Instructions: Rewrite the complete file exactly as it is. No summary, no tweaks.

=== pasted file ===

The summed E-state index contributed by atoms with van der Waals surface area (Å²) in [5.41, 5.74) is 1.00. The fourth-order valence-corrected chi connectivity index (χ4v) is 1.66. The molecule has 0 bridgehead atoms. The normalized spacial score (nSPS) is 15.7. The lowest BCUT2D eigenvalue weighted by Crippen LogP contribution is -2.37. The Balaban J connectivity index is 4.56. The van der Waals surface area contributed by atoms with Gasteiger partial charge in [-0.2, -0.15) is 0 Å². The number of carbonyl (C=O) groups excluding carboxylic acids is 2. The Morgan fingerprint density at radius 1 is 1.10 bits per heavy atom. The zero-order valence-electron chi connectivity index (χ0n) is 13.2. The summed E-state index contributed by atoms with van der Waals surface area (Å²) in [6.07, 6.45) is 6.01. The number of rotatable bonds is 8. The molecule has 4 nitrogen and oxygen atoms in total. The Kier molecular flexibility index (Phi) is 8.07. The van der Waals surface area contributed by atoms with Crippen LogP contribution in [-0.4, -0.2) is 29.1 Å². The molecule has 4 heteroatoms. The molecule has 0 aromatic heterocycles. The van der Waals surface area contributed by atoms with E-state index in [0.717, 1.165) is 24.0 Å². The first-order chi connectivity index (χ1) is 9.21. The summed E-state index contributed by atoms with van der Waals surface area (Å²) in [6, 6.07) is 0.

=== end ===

The summed E-state index contributed by atoms with van der Waals surface area (Å²) in [5.41, 5.74) is 1.00. The fourth-order valence-corrected chi connectivity index (χ4v) is 1.66. The molecule has 0 bridgehead atoms. The normalized spacial score (nSPS) is 15.7. The lowest BCUT2D eigenvalue weighted by Crippen LogP contribution is -2.37. The Balaban J connectivity index is 4.56. The van der Waals surface area contributed by atoms with Gasteiger partial charge in [-0.2, -0.15) is 0 Å². The number of carbonyl (C=O) groups excluding carboxylic acids is 2. The Morgan fingerprint density at radius 1 is 1.10 bits per heavy atom. The zero-order valence-electron chi connectivity index (χ0n) is 13.2. The summed E-state index contributed by atoms with van der Waals surface area (Å²) in [6.07, 6.45) is 6.01. The number of rotatable bonds is 8. The molecule has 4 nitrogen and oxygen atoms in total. The Kier molecular flexibility index (Phi) is 8.07. The van der Waals surface area contributed by atoms with Crippen LogP contribution in [-0.4, -0.2) is 29.1 Å². The molecule has 4 heteroatoms. The molecule has 0 aromatic heterocycles. The van der Waals surface area contributed by atoms with E-state index in [0.717, 1.165) is 24.0 Å². The first-order chi connectivity index (χ1) is 9.21. The summed E-state index contributed by atoms with van der Waals surface area (Å²) in [6, 6.07) is 0.